John Jolly (?–1838)
aka: Ah ludi ski
John Jolly, president of the Arkansas Cherokee, was a key figure in Cherokee affairs during and after their residence along the Arkansas River in west-central Arkansas. Born in Tennessee into an influential mixed-race family, he had a successful trading post on Hiwassee Island in eastern Tennessee, at the confluence of the Hiwassee River and the Tennessee River.
Jolly’s brother Tahlonteskee was one of several Cherokee chiefs who voluntarily moved a group of Cherokee from their lands into the area that would become Arkansas shortly after the Louisiana Purchase in 1803. Following an 1817 treaty that promised an exchange of their lands east of the Mississippi River for an equivalent area in Arkansas, Tolontuskee and his followers moved gradually from northeast Arkansas into central Arkansas, settling along the Arkansas River between Point Remove Creek and the mouth of the Poteau River. Jolly joined his brother in 1818.
By 1818, Jolly and his family, along with some neighbors, had relocated to the Spadra area (Johnson County).
The 1817 treaty gave the Cherokee the opportunity to have a specific piece of territory assigned to them, although in reality the details of Cherokee rights to this land were not spelled out in detail. The Cherokee Reservation included most of northwest Arkansas north of the Arkansas River and west of a line that ran northeast from the mouth of Point Remove Creek to the south bank of White River.
Jolly’s homestead became a well-known, prosperous enterprise. His double-pen log house was situated amid a network of fields, peach orchards, and animal husbandry facilities. Among his visitors was Thomas Nuttall, the well-known naturalist. The missionary Cephas Washburn depended on Jolly’s support of education for Cherokee children for the success of Dwight Mission, which was situated near Jolly’s home near Spadra Creek, and Indian agents and other government bureaucrats wrote to him frequently.
Jolly was described as an affable, low-key person who dressed in the Western manner. He supported efforts to equip Cherokee with knowledge and technology that would help them sustain their communities and deal successfully with American government authorities. He likely understood English himself, being a businessman and a spokesperson for his people for much of his life; in addition, he probably also understood French and more than one tribal language.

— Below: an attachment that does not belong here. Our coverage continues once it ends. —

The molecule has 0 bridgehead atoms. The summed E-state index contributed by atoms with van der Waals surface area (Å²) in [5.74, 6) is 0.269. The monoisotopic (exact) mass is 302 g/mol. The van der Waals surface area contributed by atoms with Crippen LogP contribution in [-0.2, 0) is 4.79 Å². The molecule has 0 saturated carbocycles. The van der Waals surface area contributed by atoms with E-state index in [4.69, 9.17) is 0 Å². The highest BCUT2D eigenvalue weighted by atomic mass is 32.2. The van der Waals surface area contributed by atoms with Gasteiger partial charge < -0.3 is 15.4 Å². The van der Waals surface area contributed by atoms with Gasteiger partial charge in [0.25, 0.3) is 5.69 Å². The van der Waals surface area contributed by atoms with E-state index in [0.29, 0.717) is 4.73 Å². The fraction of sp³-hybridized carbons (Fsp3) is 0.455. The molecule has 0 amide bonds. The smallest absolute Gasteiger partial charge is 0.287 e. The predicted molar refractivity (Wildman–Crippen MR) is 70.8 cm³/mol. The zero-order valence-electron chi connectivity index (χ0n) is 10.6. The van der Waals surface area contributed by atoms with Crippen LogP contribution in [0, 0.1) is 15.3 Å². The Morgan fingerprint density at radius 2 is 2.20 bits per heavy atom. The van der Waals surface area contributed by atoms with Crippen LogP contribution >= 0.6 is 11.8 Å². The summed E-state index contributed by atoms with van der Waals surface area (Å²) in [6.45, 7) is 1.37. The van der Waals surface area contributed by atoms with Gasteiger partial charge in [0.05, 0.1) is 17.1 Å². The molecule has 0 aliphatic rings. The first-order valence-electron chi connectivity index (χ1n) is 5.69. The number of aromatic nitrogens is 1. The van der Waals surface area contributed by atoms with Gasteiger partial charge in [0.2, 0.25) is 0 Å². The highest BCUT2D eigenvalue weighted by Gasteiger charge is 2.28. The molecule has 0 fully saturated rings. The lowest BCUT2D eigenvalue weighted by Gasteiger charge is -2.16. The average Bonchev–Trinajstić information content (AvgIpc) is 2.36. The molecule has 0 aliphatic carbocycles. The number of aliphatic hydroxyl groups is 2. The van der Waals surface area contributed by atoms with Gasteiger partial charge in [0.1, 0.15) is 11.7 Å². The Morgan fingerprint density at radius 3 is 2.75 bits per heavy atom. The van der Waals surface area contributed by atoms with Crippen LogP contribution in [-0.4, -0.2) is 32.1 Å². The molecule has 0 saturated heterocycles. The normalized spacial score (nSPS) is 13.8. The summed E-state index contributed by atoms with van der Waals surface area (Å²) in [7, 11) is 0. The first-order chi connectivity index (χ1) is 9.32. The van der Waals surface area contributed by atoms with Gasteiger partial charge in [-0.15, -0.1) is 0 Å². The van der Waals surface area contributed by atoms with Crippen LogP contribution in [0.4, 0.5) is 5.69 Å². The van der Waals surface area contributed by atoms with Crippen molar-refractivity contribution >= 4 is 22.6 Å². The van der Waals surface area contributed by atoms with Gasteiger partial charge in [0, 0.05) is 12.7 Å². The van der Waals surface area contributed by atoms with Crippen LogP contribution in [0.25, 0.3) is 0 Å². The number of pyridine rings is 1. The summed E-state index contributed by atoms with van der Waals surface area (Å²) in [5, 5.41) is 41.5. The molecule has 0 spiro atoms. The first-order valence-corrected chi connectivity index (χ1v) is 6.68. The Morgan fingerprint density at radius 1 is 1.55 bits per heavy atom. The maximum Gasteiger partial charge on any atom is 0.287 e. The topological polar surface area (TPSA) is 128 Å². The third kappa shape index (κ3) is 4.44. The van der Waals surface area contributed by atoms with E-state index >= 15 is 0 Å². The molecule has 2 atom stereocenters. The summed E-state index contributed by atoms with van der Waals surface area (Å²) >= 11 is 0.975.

Jolly became the principal civil chief—a leadership position that dealt with civil affairs within the Cherokee settlements and diplomatic affairs outside them—of the Arkansas Cherokee shortly after his arrival when his brother Tolontuskee died in the spring of 1819. He was a leader of domestic affairs within the Cherokee communities and a spokesperson on behalf of the Arkansas Cherokee to U.S. government officials. In 1824, the Cherokee Council reorganized the tribal government for the Arkansas Cherokee, and Jolly was chosen president by general consensus.
In his role as leader, Jolly frequently raised issues of security and treaty rights with both U.S. government officials in Washington DC and with Arkansas territorial authorities. Shortly after being named president, Jolly wrote to Arkansas governor George Izard in alarm over rumors that the governor was about to broach the subject of the sale of Cherokee lands in Arkansas. Jolly advised the governor that the Cherokee had no lands whatsoever that they wished to sell and that, furthermore, the U.S. government was in arrears in meeting its financial obligations left over from the previous treaty of 1817. For a decade, he used diplomatic means to fend off pressures from American settlers and government representatives to restrict Cherokee lands in Arkansas and eventually to force the Arkansas Cherokee to move again out of Arkansas and into Indian Territory.
In 1828, the Arkansas Cherokee reluctantly agreed to give up their land and farms in Arkansas and move west into what is now Oklahoma. Jolly settled at the confluence of the Illinois and Arkansas rivers, where he established a new plantation. He remained an influential leader until his death in December 1838, near what is now Webbers Falls, Oklahoma.
For additional information:
Bolton, S. Charles. Arkansas, 1800–1860: Remote and Restless. Fayetteville: University of Arkansas Press, 1998.
Hoig, Stanley. The Cherokees and Their Chiefs. Fayetteville: University of Arkansas Press, 1998
Washburn, Cephas. Reminiscences of the Indians. Edited by Hugh Park. Van Buren, AR: Press Argus. 1955
Ann M. Early
Arkansas Archeological Survey
Last Updated: 10/29/2013